Cooking

French Cuisine Tips From World Renowned Chefs

Be it breakfast, lunch, dinner, dessert, snacks, and anything in between, there is always a savory item from France. I personally love their desserts, from cakes to bread. I just love them!

French cuisine must have not been very popular if not for the amazing techniques that the French do that add incredible flavors and textures to the dishes. Some people actually find some recipes intimidating because of how the end result looks like. But in all seriousness, French cuisine is not really that difficult. Even if you are from anywhere else in the world, the following tips from world-renowned chefs can enhance your cooking so it may be as delightful as the gastronomical French cuisine in downtown Paris.

Mise en Place

This is one of the most basic concepts of French cooking. It literally means “everything in its place.” This concept refers to a well-organized preparation and setup of the kitchen before cooking can ensue. This makes cooking efficient as ingredients are appropriately cut, spices and seasonings close at hand, and all necessary tools for cooking are available within an arm’s reach.

This is also probably the reason why most French chefs can easily pull a dish together, no matter how tricky it may seem to be. So if you yourself are interested in French cuisine, start practicing mise en place. Prepare the pans, mixing bowls, tools, and other equipment before you start. And most importantly, make sure that all the ingredients have been measured accordingly as well as peeled, cut, sliced, and grated beforehand. This should make everything much easier for you.

Knife Cuts

A particular French recipe may require a specific cut. You must know how to julienne, the French traditional cutting technique that requires one to square-cut vegetables then cut them into even thin strips. You can also chiffonade leafy vegetables and herbs for garnishing.

Other classical knife cuts include allumete, batonette, brunoise, madecoine, paysanne, parisienne, olivette, and noisette. There are more actually, but these are the most popular ones.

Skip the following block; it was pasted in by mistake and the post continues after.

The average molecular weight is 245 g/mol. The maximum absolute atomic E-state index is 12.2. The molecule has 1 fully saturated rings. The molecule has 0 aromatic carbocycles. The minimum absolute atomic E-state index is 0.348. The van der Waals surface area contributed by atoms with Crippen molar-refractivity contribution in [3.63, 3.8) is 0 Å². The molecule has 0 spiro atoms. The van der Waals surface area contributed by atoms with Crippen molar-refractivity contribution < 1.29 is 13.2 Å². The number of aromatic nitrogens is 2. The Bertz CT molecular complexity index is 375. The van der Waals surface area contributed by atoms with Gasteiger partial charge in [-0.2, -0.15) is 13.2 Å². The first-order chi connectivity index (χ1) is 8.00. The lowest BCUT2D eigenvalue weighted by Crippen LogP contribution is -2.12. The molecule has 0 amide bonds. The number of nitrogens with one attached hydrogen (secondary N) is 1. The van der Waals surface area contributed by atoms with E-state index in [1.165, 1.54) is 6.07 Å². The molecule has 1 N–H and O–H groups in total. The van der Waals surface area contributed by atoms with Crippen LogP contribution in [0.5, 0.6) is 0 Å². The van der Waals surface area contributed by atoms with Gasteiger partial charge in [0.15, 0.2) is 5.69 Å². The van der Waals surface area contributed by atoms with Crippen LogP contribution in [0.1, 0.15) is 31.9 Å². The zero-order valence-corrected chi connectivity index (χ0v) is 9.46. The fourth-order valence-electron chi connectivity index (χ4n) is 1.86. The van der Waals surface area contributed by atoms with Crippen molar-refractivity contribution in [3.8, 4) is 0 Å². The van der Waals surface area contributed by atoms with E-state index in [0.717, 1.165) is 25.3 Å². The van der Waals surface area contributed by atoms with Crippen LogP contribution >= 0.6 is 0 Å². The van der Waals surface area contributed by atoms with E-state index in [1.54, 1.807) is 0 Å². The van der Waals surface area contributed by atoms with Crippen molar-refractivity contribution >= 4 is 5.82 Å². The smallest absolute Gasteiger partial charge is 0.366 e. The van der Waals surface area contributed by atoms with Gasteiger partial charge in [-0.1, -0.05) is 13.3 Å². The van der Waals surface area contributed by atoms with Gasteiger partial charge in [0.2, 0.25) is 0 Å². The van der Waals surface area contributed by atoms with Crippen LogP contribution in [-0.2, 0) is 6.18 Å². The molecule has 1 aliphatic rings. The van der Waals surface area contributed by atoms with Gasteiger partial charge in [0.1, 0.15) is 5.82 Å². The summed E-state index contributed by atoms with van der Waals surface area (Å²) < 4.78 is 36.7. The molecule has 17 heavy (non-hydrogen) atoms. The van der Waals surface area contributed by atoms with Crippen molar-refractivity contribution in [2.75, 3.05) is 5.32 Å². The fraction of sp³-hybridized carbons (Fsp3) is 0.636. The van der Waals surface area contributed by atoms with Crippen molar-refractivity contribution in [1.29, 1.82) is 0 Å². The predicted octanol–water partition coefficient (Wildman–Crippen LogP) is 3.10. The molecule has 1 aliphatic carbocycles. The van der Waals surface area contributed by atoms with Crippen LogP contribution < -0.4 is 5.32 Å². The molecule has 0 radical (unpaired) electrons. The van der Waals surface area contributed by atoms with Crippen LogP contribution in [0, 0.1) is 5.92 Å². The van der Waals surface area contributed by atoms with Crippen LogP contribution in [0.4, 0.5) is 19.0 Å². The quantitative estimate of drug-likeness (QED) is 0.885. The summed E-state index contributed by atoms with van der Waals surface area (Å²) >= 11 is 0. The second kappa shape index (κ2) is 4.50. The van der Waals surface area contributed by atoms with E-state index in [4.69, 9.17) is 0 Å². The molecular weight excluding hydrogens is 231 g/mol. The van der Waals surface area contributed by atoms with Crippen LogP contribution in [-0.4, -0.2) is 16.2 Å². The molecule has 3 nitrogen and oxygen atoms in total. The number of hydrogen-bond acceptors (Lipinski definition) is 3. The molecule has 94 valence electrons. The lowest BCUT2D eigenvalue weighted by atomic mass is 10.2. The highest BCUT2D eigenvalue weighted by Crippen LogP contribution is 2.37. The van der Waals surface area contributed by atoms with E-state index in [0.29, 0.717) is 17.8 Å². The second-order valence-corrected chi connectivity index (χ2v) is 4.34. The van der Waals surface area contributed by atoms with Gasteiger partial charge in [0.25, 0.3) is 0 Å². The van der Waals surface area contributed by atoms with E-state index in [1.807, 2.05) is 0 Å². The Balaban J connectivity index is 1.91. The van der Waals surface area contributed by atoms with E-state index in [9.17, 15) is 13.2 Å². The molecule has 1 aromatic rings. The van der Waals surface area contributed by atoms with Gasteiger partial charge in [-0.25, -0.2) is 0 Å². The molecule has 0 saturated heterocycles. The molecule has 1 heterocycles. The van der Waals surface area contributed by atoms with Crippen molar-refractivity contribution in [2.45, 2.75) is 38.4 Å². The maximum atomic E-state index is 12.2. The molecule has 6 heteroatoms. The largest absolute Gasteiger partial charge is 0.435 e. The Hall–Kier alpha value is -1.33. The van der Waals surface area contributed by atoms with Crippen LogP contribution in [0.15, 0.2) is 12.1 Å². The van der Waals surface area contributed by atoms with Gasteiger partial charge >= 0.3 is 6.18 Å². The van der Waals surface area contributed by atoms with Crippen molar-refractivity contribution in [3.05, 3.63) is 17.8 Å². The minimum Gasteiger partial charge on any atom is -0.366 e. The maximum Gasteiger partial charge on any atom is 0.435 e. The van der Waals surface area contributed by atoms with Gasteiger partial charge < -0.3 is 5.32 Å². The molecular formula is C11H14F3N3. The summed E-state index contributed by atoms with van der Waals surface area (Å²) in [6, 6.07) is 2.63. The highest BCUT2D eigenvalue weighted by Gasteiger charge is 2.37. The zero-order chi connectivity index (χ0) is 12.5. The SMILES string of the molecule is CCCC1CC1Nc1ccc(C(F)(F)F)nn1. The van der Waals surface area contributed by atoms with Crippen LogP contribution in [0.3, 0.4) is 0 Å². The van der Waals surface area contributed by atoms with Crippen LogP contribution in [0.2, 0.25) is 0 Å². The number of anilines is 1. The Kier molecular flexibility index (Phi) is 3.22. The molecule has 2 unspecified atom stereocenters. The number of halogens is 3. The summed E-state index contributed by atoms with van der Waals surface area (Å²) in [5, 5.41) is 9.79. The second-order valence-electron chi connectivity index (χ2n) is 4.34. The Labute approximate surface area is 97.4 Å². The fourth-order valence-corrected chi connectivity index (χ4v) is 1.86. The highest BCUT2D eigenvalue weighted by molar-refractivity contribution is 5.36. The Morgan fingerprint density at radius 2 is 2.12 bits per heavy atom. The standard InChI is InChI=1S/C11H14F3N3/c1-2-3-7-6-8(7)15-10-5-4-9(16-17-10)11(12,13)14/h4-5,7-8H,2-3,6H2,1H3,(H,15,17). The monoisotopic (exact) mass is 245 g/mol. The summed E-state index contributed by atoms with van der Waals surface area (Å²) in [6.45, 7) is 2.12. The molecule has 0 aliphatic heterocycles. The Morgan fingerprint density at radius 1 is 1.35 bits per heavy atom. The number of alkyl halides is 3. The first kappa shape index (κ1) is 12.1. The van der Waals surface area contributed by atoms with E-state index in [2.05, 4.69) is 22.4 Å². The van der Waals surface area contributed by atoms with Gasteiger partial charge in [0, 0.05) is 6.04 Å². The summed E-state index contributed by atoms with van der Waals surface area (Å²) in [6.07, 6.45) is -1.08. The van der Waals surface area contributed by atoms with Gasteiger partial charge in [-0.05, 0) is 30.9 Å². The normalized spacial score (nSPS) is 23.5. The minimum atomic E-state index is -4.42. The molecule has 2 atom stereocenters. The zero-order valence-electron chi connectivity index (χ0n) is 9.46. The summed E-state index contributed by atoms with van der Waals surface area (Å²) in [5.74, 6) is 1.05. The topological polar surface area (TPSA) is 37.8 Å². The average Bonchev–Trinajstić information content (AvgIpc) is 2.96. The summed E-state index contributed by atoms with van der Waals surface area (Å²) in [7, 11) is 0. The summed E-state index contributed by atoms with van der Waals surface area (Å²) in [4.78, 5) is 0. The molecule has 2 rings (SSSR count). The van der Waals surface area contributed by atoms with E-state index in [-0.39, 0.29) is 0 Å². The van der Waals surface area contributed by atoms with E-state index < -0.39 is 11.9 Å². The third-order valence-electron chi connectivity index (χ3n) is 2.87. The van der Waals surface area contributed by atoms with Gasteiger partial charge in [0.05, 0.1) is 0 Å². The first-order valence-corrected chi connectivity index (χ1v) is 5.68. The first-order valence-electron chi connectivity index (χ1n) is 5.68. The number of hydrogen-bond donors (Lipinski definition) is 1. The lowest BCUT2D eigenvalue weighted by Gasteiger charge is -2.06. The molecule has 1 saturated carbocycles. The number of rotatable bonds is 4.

Braising

The term braising came from the French word ‘braiser’, which is a combination-cooking method that involves both wet and dry heats. Before anything is braised, it is usually sauteed or seared first at a high temperature.

Through braising, food is cooked over low heat in a covered pot. The process will unlock the flavor. This is often used for meat, although it can be used for cooking vegetables also. You can now apply a quick sear to the brown external portion that will produce flavorful fat. Continue heating over slow fire for a couple of hours in a seasoned liquid such as red wine.

Poaching

This cooking technique is an example of a moist-heat cooking method. Poaching involves submerging ingredients in liquid without using any fat. It is excellent for cooking delicate foods like fish, vegetables, and fruit.

The popular sous-vide is an example of poaching wherein meat is sealed in plastic and cooked in temperature-controlled water over a specific period until the preferred level of doneness is achieved.

Keep in mind that poaching is different from moist heat cooking methods like boiling and simmering since it utilizes low temperature which is needed in preparing delicate food items.

Sautéing

In this method, vegetables and other ingredients are pan-fried very quickly over medium to high heat in a thin coating of oil or butter.

Broiling

This is a cooking technique that uses direct exposure to radiant heat to cook food. It uses direct heat flame to quickly cook food, creating a bubbling and crisp outer surface of the food. This is very similar to roasting.

Confit

Traditionally, a confit is a technique used to preserve meat by cooking them in its own fat. Nowadays, this method can be used in cooking vegetables too. As long as they are slow-cooked in fat at a low temperature.

Flambéing

This has become a popular cooking technique wherein a sauce or pan liquid with flammable alcohol is brought to very high heat to ignite the alcohol. The alcohol burns in a matter of seconds, leaving a distinctive flavor.

 

En papillote

This cooking method uses built-up steam inside a wrapped parchment paper or aluminum foil to prepare easy-to-cook foods like fish, vegetables, and chicken breast. Using this method will avoid overcooking food.

You probably must have done some of these techniques already. Some of them may have become indispensable in your home cooking. And by mastering all the other techniques, you may not need to look for an expensive French restaurant to enjoy French cooking.